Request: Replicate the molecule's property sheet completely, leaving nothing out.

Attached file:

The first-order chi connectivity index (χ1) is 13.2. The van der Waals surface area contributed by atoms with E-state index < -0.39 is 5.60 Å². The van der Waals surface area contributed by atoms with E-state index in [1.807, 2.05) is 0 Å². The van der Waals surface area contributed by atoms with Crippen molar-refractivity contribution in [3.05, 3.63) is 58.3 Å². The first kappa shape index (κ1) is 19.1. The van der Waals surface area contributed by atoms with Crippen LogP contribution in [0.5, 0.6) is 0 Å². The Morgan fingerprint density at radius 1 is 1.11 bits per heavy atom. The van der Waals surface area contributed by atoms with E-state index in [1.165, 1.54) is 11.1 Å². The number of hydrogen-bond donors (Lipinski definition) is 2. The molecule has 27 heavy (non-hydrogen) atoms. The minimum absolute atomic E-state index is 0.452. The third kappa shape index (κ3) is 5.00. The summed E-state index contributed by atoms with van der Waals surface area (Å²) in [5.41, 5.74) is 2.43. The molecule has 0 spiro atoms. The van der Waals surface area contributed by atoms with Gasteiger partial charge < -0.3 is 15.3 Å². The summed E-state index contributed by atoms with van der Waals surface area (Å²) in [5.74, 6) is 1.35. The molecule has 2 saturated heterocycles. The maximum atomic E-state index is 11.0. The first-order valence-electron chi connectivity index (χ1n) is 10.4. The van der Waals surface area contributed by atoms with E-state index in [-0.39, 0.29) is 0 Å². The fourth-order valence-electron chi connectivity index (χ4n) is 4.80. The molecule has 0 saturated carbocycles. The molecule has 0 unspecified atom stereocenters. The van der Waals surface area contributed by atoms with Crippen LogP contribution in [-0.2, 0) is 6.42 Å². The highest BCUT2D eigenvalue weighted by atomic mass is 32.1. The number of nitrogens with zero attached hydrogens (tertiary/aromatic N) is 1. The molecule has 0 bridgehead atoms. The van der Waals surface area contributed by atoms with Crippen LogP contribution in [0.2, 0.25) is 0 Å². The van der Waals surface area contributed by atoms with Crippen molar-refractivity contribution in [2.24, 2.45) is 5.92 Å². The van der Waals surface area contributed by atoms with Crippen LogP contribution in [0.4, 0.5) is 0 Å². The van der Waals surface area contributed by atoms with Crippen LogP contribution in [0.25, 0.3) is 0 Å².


The first-order chi connectivity index (χ1) is 13.2. The van der Waals surface area contributed by atoms with E-state index < -0.39 is 5.60 Å². The van der Waals surface area contributed by atoms with E-state index in [1.807, 2.05) is 0 Å². The van der Waals surface area contributed by atoms with Crippen molar-refractivity contribution in [3.05, 3.63) is 58.3 Å². The first kappa shape index (κ1) is 19.1. The van der Waals surface area contributed by atoms with Crippen LogP contribution in [0.5, 0.6) is 0 Å². The Morgan fingerprint density at radius 1 is 1.11 bits per heavy atom. The van der Waals surface area contributed by atoms with E-state index in [1.165, 1.54) is 11.1 Å². The number of hydrogen-bond donors (Lipinski definition) is 2. The molecule has 27 heavy (non-hydrogen) atoms. The minimum absolute atomic E-state index is 0.452. The third kappa shape index (κ3) is 5.00. The summed E-state index contributed by atoms with van der Waals surface area (Å²) in [5.41, 5.74) is 2.43. The molecule has 0 spiro atoms. The van der Waals surface area contributed by atoms with Gasteiger partial charge < -0.3 is 15.3 Å². The summed E-state index contributed by atoms with van der Waals surface area (Å²) in [5.74, 6) is 1.35. The molecule has 2 saturated heterocycles. The maximum atomic E-state index is 11.0. The first-order valence-electron chi connectivity index (χ1n) is 10.4. The van der Waals surface area contributed by atoms with E-state index in [-0.39, 0.29) is 0 Å². The fourth-order valence-electron chi connectivity index (χ4n) is 4.80. The molecule has 0 saturated carbocycles. The molecule has 0 unspecified atom stereocenters. The van der Waals surface area contributed by atoms with Crippen LogP contribution in [-0.2, 0) is 6.42 Å². The highest BCUT2D eigenvalue weighted by atomic mass is 32.1. The number of nitrogens with zero attached hydrogens (tertiary/aromatic N) is 1. The molecule has 0 bridgehead atoms. The van der Waals surface area contributed by atoms with Crippen LogP contribution in [0.2, 0.25) is 0 Å². The van der Waals surface area contributed by atoms with Crippen molar-refractivity contribution in [2.24, 2.45) is 5.92 Å². The van der Waals surface area contributed by atoms with Crippen LogP contribution in [0.4, 0.5) is 0 Å². The van der Waals surface area contributed by atoms with Crippen LogP contribution in [0.25, 0.3) is 0 Å².